Last in the section We explained how to create and test an initramfs image. In this section, we want to create a minimal root directory (rootfs) and static ve dynamic We will explain the differences between the files.

Static and Dynamic compilation

Static while a file doesn't need any dependencies dynamic A compiled file has dependencies. To find out if a file is dynamic ldd command is used.

$ ldd busybox not a dynamic executable $ ldd /bin/bash (0x00007ffd63d6a000) => /lib64/ (0x00007f6121182000) => /lib64 / (0x00007f6121141000) => /lib64/ (0x00007f6120f71000) => /lib64/ (0x00007f6120f30000) /lib64/ld- (0x00007f61212d2000)

All dynamic compiled files need file and interpreter file. Other than that are dependencies from additional libraries that the application uses. The dependency tree on Linux distributions is built with these in mind.

Now let's have a C source code like the one below and compile this source code.

#include int main(){ puts("Hello Word"); return 0; }
# dynamic compile gcc -o main.dynamic main.c # static compile gcc -o main.static main.c -static

You can check both with the ldd command.

Static files are larger in size because all the required libraries are included in a single file, causing it to increase in size. That's why in distributions, dynamic compilation is generally preferred over static.

Creating minimal rootfs

Now from a dynamic compiled file rootfs Let's create. For this, let's first copy our file to an empty directory and fillet Let's find out the name of the interpreter using the command.

$ file main main: ELF 64-bit LSB pie executable, x86-64, version 1 (SYSV), dynamically linked, interpreter /lib64/, for GNU/Linux 3.2.0, note stripped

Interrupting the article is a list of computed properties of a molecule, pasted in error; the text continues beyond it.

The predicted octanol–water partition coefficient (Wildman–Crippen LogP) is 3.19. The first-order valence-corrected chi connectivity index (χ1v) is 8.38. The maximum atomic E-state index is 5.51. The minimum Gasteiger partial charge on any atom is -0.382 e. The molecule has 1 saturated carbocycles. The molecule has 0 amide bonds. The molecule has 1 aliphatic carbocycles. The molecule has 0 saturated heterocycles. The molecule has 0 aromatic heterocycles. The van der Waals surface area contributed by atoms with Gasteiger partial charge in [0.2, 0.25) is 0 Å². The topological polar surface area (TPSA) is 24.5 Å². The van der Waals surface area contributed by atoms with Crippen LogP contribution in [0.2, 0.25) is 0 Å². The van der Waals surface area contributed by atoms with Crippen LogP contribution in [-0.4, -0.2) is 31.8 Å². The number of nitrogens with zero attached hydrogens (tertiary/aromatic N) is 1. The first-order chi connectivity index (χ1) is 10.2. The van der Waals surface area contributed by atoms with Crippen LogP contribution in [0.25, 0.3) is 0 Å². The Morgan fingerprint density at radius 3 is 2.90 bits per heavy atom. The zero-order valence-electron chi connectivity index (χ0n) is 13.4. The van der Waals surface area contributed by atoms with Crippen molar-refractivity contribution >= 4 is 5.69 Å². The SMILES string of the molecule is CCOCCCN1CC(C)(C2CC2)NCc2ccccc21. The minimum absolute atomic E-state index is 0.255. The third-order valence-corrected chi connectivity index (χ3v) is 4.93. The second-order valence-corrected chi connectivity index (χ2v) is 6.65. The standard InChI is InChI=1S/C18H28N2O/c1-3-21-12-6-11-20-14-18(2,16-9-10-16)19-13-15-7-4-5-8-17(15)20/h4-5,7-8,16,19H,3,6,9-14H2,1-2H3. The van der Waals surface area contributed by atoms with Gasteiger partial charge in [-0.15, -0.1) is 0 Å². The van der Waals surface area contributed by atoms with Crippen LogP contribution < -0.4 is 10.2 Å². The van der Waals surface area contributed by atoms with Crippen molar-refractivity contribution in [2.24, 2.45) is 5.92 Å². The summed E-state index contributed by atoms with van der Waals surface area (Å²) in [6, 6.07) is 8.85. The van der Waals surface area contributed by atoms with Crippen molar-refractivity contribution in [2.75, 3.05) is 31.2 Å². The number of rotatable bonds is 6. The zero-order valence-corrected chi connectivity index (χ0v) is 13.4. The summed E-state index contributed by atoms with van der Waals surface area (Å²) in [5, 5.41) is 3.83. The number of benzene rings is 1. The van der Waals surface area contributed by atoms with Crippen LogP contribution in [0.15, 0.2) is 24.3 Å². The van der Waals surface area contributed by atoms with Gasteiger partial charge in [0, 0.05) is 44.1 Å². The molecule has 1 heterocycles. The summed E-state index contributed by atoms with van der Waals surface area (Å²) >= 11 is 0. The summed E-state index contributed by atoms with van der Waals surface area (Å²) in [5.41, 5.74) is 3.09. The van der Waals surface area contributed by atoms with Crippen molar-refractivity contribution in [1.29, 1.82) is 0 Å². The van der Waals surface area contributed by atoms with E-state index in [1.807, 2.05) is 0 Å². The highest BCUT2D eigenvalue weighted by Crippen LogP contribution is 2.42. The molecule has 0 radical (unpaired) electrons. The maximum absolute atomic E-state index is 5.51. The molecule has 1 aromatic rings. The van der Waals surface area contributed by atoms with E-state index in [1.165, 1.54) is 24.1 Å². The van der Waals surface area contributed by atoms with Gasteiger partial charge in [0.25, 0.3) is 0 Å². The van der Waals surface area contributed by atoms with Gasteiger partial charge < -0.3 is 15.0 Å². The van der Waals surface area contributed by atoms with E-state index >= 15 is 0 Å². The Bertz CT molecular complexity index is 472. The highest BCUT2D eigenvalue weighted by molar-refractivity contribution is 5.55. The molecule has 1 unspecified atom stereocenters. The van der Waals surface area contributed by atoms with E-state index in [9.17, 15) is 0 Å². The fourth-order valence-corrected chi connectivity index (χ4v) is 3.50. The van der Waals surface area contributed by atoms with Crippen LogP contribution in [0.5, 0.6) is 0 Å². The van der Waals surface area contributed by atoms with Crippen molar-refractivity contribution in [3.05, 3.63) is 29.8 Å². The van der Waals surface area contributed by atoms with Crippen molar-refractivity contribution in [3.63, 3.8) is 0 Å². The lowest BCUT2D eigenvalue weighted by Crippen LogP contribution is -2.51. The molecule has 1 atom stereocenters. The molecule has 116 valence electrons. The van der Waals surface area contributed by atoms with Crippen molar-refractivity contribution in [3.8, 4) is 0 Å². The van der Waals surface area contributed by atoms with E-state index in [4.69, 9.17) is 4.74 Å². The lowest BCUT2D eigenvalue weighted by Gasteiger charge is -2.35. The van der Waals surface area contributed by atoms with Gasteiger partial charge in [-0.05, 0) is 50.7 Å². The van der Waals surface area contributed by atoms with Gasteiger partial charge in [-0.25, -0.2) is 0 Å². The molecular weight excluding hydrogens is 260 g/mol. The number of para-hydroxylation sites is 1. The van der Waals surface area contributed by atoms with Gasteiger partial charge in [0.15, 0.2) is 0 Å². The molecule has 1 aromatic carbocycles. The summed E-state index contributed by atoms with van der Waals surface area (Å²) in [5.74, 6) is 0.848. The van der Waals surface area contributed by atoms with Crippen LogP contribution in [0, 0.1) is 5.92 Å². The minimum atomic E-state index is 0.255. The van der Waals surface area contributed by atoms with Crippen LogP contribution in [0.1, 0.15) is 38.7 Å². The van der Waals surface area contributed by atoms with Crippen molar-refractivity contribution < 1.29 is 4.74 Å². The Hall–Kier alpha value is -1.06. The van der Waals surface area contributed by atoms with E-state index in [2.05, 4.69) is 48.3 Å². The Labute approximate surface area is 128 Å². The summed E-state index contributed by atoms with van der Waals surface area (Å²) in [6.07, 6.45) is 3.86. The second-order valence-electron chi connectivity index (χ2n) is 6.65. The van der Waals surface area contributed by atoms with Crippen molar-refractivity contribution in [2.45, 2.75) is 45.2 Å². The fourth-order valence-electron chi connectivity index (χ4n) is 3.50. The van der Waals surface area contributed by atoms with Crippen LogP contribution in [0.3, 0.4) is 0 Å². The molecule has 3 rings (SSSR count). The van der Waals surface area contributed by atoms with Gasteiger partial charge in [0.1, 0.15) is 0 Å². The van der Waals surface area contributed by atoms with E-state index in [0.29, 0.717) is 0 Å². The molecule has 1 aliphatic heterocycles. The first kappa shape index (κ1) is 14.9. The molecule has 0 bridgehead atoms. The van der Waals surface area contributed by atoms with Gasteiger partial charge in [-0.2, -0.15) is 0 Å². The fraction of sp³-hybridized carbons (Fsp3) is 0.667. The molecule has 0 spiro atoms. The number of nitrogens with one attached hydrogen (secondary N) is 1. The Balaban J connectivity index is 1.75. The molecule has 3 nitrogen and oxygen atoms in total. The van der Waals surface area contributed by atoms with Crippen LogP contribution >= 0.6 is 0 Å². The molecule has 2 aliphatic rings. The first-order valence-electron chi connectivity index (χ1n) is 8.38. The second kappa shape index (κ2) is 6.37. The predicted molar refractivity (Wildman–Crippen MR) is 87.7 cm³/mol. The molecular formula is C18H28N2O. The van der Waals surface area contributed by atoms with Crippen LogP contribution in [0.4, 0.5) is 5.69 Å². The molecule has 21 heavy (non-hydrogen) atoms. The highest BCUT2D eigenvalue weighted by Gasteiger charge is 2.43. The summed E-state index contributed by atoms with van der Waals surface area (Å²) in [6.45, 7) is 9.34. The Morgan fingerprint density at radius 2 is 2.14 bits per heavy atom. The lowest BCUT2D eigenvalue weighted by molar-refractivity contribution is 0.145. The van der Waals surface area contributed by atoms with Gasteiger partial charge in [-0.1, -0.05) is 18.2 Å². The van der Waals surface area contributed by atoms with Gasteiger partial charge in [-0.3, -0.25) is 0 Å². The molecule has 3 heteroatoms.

Burada /lib64/ file should be in the same place in our directory. For this reason, let's open the lib64 directory and copy it into it.

$ mkdir lib64 $ install /lib64/ lib64/

Linux distributions have the /lib directory. We can symlink our lib64 directory here.

$ ln -s lib64 lib

Now too ldd Let's find their dependencies using the command and copy them as well.

$ ldd main (0x00007ffd1efe6000) => /lib64/ (0x00007f0af6a13000) /lib64/ (0x00007f0af6bfe000) # interpreter We do not copy it a second time because it has already been copied. # is not found in the system as a file. It comes from the linux kernel. We don't copy it either. # In this case we just need to copy our file. $ install /lib64/ lib64

Now we have created rootfs. to test chroot /main We can use the command.

$ chroot . /main HelloWord

As you can see we got minimal rootfs and ran it. If we want, we can change our rootfs directory to initramfs. The file we compiled /init Let's put the file in its place and repackage it. As follows kernel panic it will give error. This is because the main process of the system (pid 1) must not be closed.

kernel panic

initramfs The init in linux distributions is used to mount the partition where the system is installed and start the service manager in it. Service managers, on the other hand, are designed to never shut down. We can prevent it from closing by changing the C code in this example as follows.

#include int main(){ puts("Hello Word"); while(1); return 0; }

Now let's compile and package our initramfs image again.

Printing Hello World with Linux kernel

As you can see, we do not get a kernel panic error because our code does not exit.